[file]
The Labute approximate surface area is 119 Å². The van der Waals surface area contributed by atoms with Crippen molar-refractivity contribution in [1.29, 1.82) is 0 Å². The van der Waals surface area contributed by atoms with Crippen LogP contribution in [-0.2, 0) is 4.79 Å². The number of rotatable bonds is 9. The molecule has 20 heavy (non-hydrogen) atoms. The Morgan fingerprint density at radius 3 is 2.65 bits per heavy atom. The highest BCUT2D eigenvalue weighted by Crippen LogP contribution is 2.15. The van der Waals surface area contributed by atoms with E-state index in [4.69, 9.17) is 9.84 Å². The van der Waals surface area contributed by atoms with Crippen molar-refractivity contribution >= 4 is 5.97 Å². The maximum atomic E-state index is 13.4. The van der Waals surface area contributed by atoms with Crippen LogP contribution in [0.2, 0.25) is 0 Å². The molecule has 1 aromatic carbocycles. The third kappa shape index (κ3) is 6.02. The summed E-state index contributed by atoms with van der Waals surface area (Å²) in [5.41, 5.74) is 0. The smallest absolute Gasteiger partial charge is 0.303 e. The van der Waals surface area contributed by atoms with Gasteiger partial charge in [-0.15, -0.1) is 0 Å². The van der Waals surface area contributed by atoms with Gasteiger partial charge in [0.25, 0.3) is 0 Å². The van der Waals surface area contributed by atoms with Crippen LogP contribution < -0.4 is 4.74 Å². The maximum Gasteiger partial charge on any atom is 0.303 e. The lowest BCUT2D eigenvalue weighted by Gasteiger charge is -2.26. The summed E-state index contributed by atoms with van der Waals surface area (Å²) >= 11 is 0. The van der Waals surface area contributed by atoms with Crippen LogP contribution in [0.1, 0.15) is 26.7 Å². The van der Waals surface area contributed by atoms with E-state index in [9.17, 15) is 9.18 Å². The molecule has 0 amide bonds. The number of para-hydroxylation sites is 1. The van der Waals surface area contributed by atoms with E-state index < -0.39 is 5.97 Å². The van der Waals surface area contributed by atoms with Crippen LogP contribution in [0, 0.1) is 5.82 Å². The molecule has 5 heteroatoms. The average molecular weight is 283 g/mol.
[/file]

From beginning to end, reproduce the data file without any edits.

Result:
The Labute approximate surface area is 119 Å². The van der Waals surface area contributed by atoms with Crippen molar-refractivity contribution in [1.29, 1.82) is 0 Å². The van der Waals surface area contributed by atoms with Crippen LogP contribution in [-0.2, 0) is 4.79 Å². The number of rotatable bonds is 9. The molecule has 20 heavy (non-hydrogen) atoms. The Morgan fingerprint density at radius 3 is 2.65 bits per heavy atom. The highest BCUT2D eigenvalue weighted by Crippen LogP contribution is 2.15. The van der Waals surface area contributed by atoms with E-state index in [4.69, 9.17) is 9.84 Å². The van der Waals surface area contributed by atoms with Crippen molar-refractivity contribution >= 4 is 5.97 Å². The maximum atomic E-state index is 13.4. The van der Waals surface area contributed by atoms with Crippen LogP contribution in [0.2, 0.25) is 0 Å². The molecule has 1 aromatic carbocycles. The third kappa shape index (κ3) is 6.02. The summed E-state index contributed by atoms with van der Waals surface area (Å²) in [5.41, 5.74) is 0. The smallest absolute Gasteiger partial charge is 0.303 e. The van der Waals surface area contributed by atoms with Gasteiger partial charge in [-0.15, -0.1) is 0 Å². The van der Waals surface area contributed by atoms with Gasteiger partial charge in [0.25, 0.3) is 0 Å². The van der Waals surface area contributed by atoms with Crippen LogP contribution < -0.4 is 4.74 Å². The maximum Gasteiger partial charge on any atom is 0.303 e. The lowest BCUT2D eigenvalue weighted by Gasteiger charge is -2.26. The summed E-state index contributed by atoms with van der Waals surface area (Å²) >= 11 is 0. The van der Waals surface area contributed by atoms with Crippen LogP contribution in [0.1, 0.15) is 26.7 Å². The van der Waals surface area contributed by atoms with E-state index in [9.17, 15) is 9.18 Å². The molecule has 0 amide bonds. The number of para-hydroxylation sites is 1. The van der Waals surface area contributed by atoms with E-state index < -0.39 is 5.97 Å². The van der Waals surface area contributed by atoms with Crippen LogP contribution in [0, 0.1) is 5.82 Å². The molecule has 5 heteroatoms. The average molecular weight is 283 g/mol.